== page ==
An issue in HIV infections is the type of coreceptor molecule bound by the viral envelope proteins of the particle to enter cells. In most cases, this is either one of the chemokine receptors CCR5 or CXCR4. CCR5 is the most common coreceptor molecule, used by almost all primary HIV-1 strains. CXCR4 use, on the other hand, is an ability that arises later in infection and is associated with disease progression. Infecting U87.CD4 cells, a glioblastoma cell line engineered to express both the HIV CD4 receptor and an HIV coreceptor molecule, is the current method of choice when analysing HIV tropism. It is not known how much virus variation is regained when infecting U87.CD4 cells with primary isolates. Therefore, we have analysed the percentage recovery of the actual replicating virus population when using CD44 MicroBeads to isolate plasma virus and PBMCs or U87.CD4 cells expressing either CCR5 or CXCR4 to culture the primary strains of different HIV-1 subtypes. Virus particles were isolated from blood plasma of 12 HIV-1-infected patients. Viral clusters found in blood plasma, as determined by sequencing and phylogenetic analysis, were compared with the clusters found subsequently in the cell cultures so that the loss of variation experienced after in vitro infection could be estimated. In addition, coreceptor use of the different clusters was predicted genotypically and compared with the U87.CD4 cell culture outcome to determine if certain coreceptor-using virus variants were selectively lost.
Twelve HIV-1-infected patients seen at the Academic Medical Centre (AMC) of the University of Amsterdam (Amsterdam, The Netherlands) were selected for this study based on their plasma viral load and HIV-1 subtype. Patient characteristics are summarized in Table 1. Blood plasma HIV-1 RNA levels were measured with the VERSANT HIV-1 RNA 3.0 assay (bDNA) (Bayer Diagnostics Division, Tarrytown, NY, USA). Plasma viral load ranged from 31,092 to 2,119,621 copies/ml. HIV-1 subtypes included were subtype A (4×), subtype B (3×), subtype D (1×), CRF01_AE (1×), CRF02_AG (2×) and CRF06_cpx (1×). The current study showed that the patient infected with a subtype D strain, as indicated by direct sequence analysis of the pol gene in a genotyping assay, was actually infected with two HIV-1 strains: a subtype D and a subtype C strain.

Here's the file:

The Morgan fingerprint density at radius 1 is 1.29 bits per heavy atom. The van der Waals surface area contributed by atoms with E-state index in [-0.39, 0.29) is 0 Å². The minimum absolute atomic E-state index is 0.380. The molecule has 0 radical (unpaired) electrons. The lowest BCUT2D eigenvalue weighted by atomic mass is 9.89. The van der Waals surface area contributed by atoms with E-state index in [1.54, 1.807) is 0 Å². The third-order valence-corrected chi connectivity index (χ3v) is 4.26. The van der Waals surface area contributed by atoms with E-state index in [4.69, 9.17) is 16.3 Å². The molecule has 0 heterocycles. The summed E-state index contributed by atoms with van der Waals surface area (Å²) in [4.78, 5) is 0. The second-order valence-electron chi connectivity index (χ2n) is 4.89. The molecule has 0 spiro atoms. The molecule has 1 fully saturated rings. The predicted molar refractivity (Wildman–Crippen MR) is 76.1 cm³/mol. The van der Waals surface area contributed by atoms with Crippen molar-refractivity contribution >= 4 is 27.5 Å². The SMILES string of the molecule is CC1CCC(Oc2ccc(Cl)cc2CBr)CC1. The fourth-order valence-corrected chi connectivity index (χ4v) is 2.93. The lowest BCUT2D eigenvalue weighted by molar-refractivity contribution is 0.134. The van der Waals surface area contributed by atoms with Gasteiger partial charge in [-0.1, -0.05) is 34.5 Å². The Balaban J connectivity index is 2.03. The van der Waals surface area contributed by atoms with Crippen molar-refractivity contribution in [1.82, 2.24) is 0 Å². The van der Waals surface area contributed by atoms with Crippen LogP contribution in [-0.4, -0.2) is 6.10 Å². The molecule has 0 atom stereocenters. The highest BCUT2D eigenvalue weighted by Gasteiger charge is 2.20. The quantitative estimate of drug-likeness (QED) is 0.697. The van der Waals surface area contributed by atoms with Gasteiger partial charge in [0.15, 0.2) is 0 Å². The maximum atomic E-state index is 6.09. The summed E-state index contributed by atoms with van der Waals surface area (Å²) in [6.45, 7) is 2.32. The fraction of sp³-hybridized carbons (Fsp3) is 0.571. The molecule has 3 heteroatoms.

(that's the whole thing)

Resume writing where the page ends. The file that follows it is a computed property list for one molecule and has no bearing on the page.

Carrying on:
Blood plasma virus was isolated from 450 μl of plasma with the μMACS™ VitalVirus HIV Isolation Kit (Miltenyi Biotec B.V., Benelux) according to the manufacturer’s instructions. Isolated virus was eluted in 200 μl.
U87.CD4 glioblastoma cells expressing either CCR5 or CXCR4 were used to determine coreceptor tropism of the blood plasma viruses isolated with the help of CD44 MicroBeads from 12 HIV-1 infected patients . As a control, CD8+ T-cell-depleted interleukin-2 (Proleukin, Chiron, Emeryville, CA.) and phytohemagglutinin (bioTRADING Benelux, Mijdrecht, The Netherlands)-stimulated PBMC pooled from at least three uninfected donors were infected with the plasma virus isolates. CD8+ T cell depletion was done after 2 days using a Dynabeads M-450 CD8 kit (Invitrogen Corporation, Carlsbad, CA). PBMCs were cultured in RPMI 1640 medium (Invitrogen Corporation, Carlsbad, CA.) supplemented with 10% heat-inactivated foetal calf serum (FCS). U87 cells were cultured in DMEM (Invitrogen Corporation, Carlsbad, CA.), also supplemented with 10% heat-inactivated FCS. For the U87 cells, 2.5 × 105 cells were used per infection with 50 μl isolated virus, while for the PBMCs, 2 × 105 cells were used per infection with 100 μl of isolated virus. On days 2, 6, 9 and 14, culture supernatant was analysed with an in-house gag-p24 antigen capture enzyme-linked immunosorbent assay (ELISA) to monitor virus production. In addition, syncytia were scored using a microscope. Positive controls were infections of U87.CCR5 or U87.CXCR4 cells with the HIV-1 CCR5-using strains JR-FL (detection limit in U87.CCR5 cells: 10,000 copies vRNA), SF162 (detection limit in U87.CCR5 cells: 1,000 copies vRNA) and the CXCR4-using strain Lai (detection limit in U87.CXCR4 cells: 300 copies vRNA).